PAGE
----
Detecting ovarian cancer is difficult. While there are screening programs for people with increased inherited or genetic risk of developing ovarian cancer, even when diagnosed the disease more often than not has reached an advanced stage. Outcomes for ovarian cancer remain poor—it’s the fifth most common cause of cancer deaths in women and accounts for more deaths than any other cancer of the female reproductive system.
A growing body of evidence points to the fallopian tubes—and not the ovaries—as the point of origin of ovarian cancer. Recently, the Ovarian Cancer Research Alliance (OCRA) issued a statement calling for those who are having pelvic surgeries for noncancerous conditions to consider having their fallopian tubes removed, a procedure known as opportunistic salpingectomy, as a way to prevent ovarian cancer. Gynecologic oncologists at NYU Langone’s Perlmutter Cancer Center said the recommendation is directed at women at average risk of ovarian cancer who are no longer having children and already having a pelvic procedure, such as a hysterectomy, a cyst removal, treatments for endometriosis or a tubal ligation.
Eva Chalas, MD, a gynecologic oncologist and physician director of Perlmutter Cancer Center at NYU Langone Hospital—Long Island, said OCRA’s statement renews earlier recommendations from the Society of Gynecologic Oncology (SGO) and the American College of Obstetrics and Gynecology—issued in 2013 and 2015, respectively—that obstetrician–gynecologists discuss opportunistic salpingectomy with patients who are at average risk for developing ovarian cancer.
“The SGO recommendation was developed primarily because data from patients who had their fallopian tubes and ovaries removed, including in those who had cancer, suggested the presence of precursor ovarian cancer lesions in the fallopian tubes in about 75 percent of patients,” said Dr. Chalas, who is also a professor in the Department of Obstetrics and Gynecology at NYU Long Island School of Medicine. “The emphasis of the statements of both groups is that physicians and patients discuss the implications of removing the fallopian tubes as a preventive measure so patients can make an informed decision.”
The statement issued by OCRA stems from the results of a large clinical trial called UKCTOCS, which found that screening average-risk women with currently available screening methods—measuring blood levels of the CA-125 protein and ultrasound—does not reduce deaths from ovarian cancer, even if the women received a diagnosis at an early stage of the disease.
Removing only the fallopian tubes carries the additional benefit of preserving the function of the ovaries, which secrete the hormones estrogen and progesterone. Removal of the ovaries, a procedure called oophorectomy, can induce early-onset menopause, which carries its own risk for developing cardiovascular disease and osteoporosis, along with other side effects.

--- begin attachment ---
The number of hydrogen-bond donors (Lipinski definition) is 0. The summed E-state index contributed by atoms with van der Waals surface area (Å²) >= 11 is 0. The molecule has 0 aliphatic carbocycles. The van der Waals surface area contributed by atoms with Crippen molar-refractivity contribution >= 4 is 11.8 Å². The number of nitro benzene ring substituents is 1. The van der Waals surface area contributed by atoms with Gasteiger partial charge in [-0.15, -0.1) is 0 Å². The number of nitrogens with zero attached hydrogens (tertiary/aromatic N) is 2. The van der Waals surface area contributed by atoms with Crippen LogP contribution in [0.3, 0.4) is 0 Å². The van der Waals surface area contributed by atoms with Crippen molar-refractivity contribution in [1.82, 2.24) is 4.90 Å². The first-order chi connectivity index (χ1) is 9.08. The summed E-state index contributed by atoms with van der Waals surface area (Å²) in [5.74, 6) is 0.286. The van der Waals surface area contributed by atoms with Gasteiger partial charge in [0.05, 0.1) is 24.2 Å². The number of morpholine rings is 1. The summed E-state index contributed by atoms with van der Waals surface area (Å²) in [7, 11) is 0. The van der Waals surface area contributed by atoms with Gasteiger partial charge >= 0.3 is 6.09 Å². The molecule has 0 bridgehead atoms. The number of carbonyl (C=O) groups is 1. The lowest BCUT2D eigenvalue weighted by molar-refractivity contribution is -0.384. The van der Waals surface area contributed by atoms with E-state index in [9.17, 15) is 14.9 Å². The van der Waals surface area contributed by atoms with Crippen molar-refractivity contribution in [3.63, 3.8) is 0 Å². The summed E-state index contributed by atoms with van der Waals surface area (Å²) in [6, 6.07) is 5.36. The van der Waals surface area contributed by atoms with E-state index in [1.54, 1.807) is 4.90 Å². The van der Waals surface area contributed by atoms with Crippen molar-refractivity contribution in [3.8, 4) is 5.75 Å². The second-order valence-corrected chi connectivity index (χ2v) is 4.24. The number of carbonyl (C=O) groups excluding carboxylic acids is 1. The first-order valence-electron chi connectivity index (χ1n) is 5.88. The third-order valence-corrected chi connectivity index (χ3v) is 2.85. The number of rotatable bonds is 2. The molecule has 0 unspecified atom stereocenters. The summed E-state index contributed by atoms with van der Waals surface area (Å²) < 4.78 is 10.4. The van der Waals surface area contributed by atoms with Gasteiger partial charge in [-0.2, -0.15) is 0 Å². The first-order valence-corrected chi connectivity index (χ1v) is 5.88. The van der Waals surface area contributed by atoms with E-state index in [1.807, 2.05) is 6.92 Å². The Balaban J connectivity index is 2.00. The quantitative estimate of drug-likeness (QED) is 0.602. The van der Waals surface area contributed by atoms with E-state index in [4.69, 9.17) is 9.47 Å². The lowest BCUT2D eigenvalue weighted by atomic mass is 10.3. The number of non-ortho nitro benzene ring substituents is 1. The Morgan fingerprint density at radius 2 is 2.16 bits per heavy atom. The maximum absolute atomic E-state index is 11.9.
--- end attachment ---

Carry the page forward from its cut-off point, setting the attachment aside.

“We have a lot of good data that say preserving a person’s ovaries as long as possible is beneficial in terms of heart and bone health, as well as memory and cognition,” said Deanna Gerber, MD, a gynecologic oncologist at Perlmutter Cancer Center on Long Island. “Determining who needs which surgery, whether it is salpingectomy or oophorectomy, and how we can keep a woman’s ovaries in as long as possible will translate into a big benefit in terms of survival.”
The current recommendations for opportunistic salpingectomy are focused on reaching obstetrician–gynecologists, who are already offering this procedure to women at the time of hysterectomy and for those opting for sterilization procedures, including at a cesarean delivery, but Dr. Gerber suggests that the focus should be expanded to all surgeons.
“There are a lot of women having procedures in the pelvis—colorectal, bladder, and even gallbladder surgeries—that might be a great opportunity for removal of the fallopian tubes as well,” said Dr. Gerber, who is also a clinical assistant professor in the Department of Obstetrics and Gynecology.
Dr. Chalas suggests that surgeons performing abdominal procedures could partner with gynecologists or, if they feel confident in performing salpingectomies, perform salpingectomies themselves. She also recommends that colorectal cancer surgeons should consult with gynecologists because some women will carry the genetic mutation for Lynch syndrome. People with this condition may have up to an 80 percent chance of developing colorectal cancer over a lifetime and a significantly increased risk of developing not only fallopian tube and ovarian cancers, but also uterine cancer.
All postmenopausal women with colon cancer should be offered removal of tubes and ovaries at the time of colon cancer surgery, Dr. Chalas said. A similar recommendation should be discussed with premenopausal women who will require chemotherapy or radiation after their surgery, since such treatment is likely to cause menopause, and yet the ovaries may be at risk.
“Raising awareness of the fact that other organs of the body may be impacted is really important,” Dr. Chalas said. “As a gynecologic oncologist, I have operated on a number of women with rapidly increasing size ovarian mass caused by metastatic colon cancer. That surgery could have been avoided if removal of tubes and ovaries was considered at the time of colon cancer surgery.”
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